American Caravans

Cedar Point Bald Eagle

I can see Canada from my house. Actually it’s my wife’s cabin, but it sounds better that way. Canada is a little more than a mile away, across open water. About half as far is the international boundary. Crossing that boundary is no crime. Boats do it everyday, all day long. The two dueling coast guards only complain after someone has strayed too far across that boundary. Two shipping lanes straddle this boundary, up bound is in the US and down bound is in Canada. These lanes are plied all day and night by boats big and small, up to 1000’ long. You don’t want to be going the wrong way when one of those are about.

Yesterday, when we were on Cedar Point, we were even closer to Canada, maybe a hundred yards or so from the border. Once in the past the lake level was so low that except for the dredged shipping channels it seemed that you could almost walk to Canada, hopping from rock to rock. In the winter this would be even easier, once the lake froze over.

It used to be easy to travel to Canada. Any American with a credit card was always welcome there. In areas of the border with many islands on both sides, the border patrol had setup special pay phones at public docks, where one could self declare your entry. Then 9/11 occurred and everything began to change. First US customs turned nasty and then soon after Canadian customs began to reciprocate. Now with the Rona, Canada has all but closed its border with us. There is a loophole though that American caravans of RVs can exploit to gain entry to Canada, but still it is sad to see how far the mighty have fallen.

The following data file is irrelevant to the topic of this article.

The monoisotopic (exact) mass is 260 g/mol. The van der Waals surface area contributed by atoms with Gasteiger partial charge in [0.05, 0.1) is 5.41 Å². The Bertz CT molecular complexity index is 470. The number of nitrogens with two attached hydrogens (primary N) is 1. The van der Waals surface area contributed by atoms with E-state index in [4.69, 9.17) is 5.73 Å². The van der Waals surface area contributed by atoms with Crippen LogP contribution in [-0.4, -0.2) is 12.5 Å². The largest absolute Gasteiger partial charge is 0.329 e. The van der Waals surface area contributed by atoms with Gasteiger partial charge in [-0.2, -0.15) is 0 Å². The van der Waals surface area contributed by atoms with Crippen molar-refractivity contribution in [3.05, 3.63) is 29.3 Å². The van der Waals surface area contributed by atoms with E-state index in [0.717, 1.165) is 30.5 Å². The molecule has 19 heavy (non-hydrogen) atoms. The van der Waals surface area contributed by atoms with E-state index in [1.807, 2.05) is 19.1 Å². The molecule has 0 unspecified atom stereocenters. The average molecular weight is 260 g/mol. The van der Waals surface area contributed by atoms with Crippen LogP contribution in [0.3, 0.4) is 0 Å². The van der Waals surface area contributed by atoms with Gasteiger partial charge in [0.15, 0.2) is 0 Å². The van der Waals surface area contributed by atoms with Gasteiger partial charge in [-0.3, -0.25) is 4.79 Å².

Speaking of the mighty fallen, Mister Red T Rodent Es-squirrel continues to outwit and torment us. He was about, but was laying relatively low. Making only enough noise to keep us on our toes. The rat trap snatched its fifth victim, but not Mr. Red. In frustration I went online to research my foe. Various reputable looking websites offered advice. One totally poo-poo the idea of ultrasonic rodent repellent devices. Another informed me that Red squirrels are the hardest to catch, because they stock their nest with a larder and so are less tempted by traps. Normally, squirrels vacate the attic when it gets warmer, but in more temperate climes could remain. Mostly they advised being subtle when trying to trap them, because once warned, they will become very wary of the trap. Well, too late for that now.

Good night Moon. Good night Zoom. Good night sense of impending doom. That’s all the news from Lake Woe-be-gone.

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